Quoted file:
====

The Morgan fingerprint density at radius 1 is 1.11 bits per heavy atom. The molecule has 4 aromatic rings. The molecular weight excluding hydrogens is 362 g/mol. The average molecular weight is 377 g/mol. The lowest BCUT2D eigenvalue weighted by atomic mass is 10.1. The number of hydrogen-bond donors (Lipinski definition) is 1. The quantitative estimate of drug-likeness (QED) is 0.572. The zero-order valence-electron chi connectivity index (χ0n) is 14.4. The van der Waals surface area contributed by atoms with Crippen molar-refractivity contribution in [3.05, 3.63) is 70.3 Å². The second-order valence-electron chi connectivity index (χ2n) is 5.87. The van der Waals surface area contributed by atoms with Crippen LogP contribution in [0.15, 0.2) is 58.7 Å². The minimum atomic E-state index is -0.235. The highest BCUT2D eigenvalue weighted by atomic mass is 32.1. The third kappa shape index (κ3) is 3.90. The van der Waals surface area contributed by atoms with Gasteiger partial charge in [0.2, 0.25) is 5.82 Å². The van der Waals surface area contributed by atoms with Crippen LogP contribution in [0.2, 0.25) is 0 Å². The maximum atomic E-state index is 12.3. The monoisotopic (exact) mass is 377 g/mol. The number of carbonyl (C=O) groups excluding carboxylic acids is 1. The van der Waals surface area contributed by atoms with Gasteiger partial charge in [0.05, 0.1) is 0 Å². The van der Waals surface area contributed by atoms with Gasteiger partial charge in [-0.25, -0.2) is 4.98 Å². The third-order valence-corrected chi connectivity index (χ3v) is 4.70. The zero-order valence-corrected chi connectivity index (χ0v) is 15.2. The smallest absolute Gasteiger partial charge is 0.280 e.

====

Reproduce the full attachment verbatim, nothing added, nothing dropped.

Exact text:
The Morgan fingerprint density at radius 1 is 1.11 bits per heavy atom. The molecule has 4 aromatic rings. The molecular weight excluding hydrogens is 362 g/mol. The average molecular weight is 377 g/mol. The lowest BCUT2D eigenvalue weighted by atomic mass is 10.1. The number of hydrogen-bond donors (Lipinski definition) is 1. The quantitative estimate of drug-likeness (QED) is 0.572. The zero-order valence-electron chi connectivity index (χ0n) is 14.4. The van der Waals surface area contributed by atoms with Crippen molar-refractivity contribution in [3.05, 3.63) is 70.3 Å². The second-order valence-electron chi connectivity index (χ2n) is 5.87. The van der Waals surface area contributed by atoms with Crippen LogP contribution in [0.15, 0.2) is 58.7 Å². The minimum atomic E-state index is -0.235. The highest BCUT2D eigenvalue weighted by atomic mass is 32.1. The third kappa shape index (κ3) is 3.90. The van der Waals surface area contributed by atoms with Gasteiger partial charge in [0.2, 0.25) is 5.82 Å². The van der Waals surface area contributed by atoms with Crippen LogP contribution in [0.2, 0.25) is 0 Å². The maximum atomic E-state index is 12.3. The monoisotopic (exact) mass is 377 g/mol. The number of carbonyl (C=O) groups excluding carboxylic acids is 1. The van der Waals surface area contributed by atoms with Gasteiger partial charge in [0.05, 0.1) is 0 Å². The van der Waals surface area contributed by atoms with Gasteiger partial charge in [-0.25, -0.2) is 4.98 Å². The third-order valence-corrected chi connectivity index (χ3v) is 4.70. The zero-order valence-corrected chi connectivity index (χ0v) is 15.2. The smallest absolute Gasteiger partial charge is 0.280 e.